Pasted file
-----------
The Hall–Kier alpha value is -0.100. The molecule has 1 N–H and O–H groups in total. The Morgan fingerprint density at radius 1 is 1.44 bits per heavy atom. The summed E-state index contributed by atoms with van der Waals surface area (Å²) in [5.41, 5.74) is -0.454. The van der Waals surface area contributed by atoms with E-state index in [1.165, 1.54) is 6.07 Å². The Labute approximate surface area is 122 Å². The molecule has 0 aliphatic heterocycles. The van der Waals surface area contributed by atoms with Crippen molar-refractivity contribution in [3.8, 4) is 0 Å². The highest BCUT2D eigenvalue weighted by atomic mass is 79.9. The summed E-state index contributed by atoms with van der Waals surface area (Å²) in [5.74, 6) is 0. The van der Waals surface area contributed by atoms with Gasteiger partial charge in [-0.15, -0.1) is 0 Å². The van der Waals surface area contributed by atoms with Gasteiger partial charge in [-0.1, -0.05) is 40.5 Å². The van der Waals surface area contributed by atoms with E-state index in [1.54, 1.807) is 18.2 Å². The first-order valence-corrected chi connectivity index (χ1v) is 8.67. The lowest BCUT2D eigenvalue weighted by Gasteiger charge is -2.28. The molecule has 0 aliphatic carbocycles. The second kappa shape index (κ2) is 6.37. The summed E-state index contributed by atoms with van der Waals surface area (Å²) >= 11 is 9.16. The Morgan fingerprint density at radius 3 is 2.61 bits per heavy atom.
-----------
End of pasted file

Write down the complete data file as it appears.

The Hall–Kier alpha value is -0.100. The molecule has 1 N–H and O–H groups in total. The Morgan fingerprint density at radius 1 is 1.44 bits per heavy atom. The summed E-state index contributed by atoms with van der Waals surface area (Å²) in [5.41, 5.74) is -0.454. The van der Waals surface area contributed by atoms with E-state index in [1.165, 1.54) is 6.07 Å². The Labute approximate surface area is 122 Å². The molecule has 0 aliphatic heterocycles. The van der Waals surface area contributed by atoms with Crippen molar-refractivity contribution in [3.8, 4) is 0 Å². The highest BCUT2D eigenvalue weighted by atomic mass is 79.9. The summed E-state index contributed by atoms with van der Waals surface area (Å²) in [5.74, 6) is 0. The van der Waals surface area contributed by atoms with Gasteiger partial charge in [-0.15, -0.1) is 0 Å². The van der Waals surface area contributed by atoms with Gasteiger partial charge in [-0.1, -0.05) is 40.5 Å². The van der Waals surface area contributed by atoms with E-state index in [1.54, 1.807) is 18.2 Å². The first-order valence-corrected chi connectivity index (χ1v) is 8.67. The lowest BCUT2D eigenvalue weighted by Gasteiger charge is -2.28. The molecule has 0 aliphatic carbocycles. The second kappa shape index (κ2) is 6.37. The summed E-state index contributed by atoms with van der Waals surface area (Å²) >= 11 is 9.16. The Morgan fingerprint density at radius 3 is 2.61 bits per heavy atom.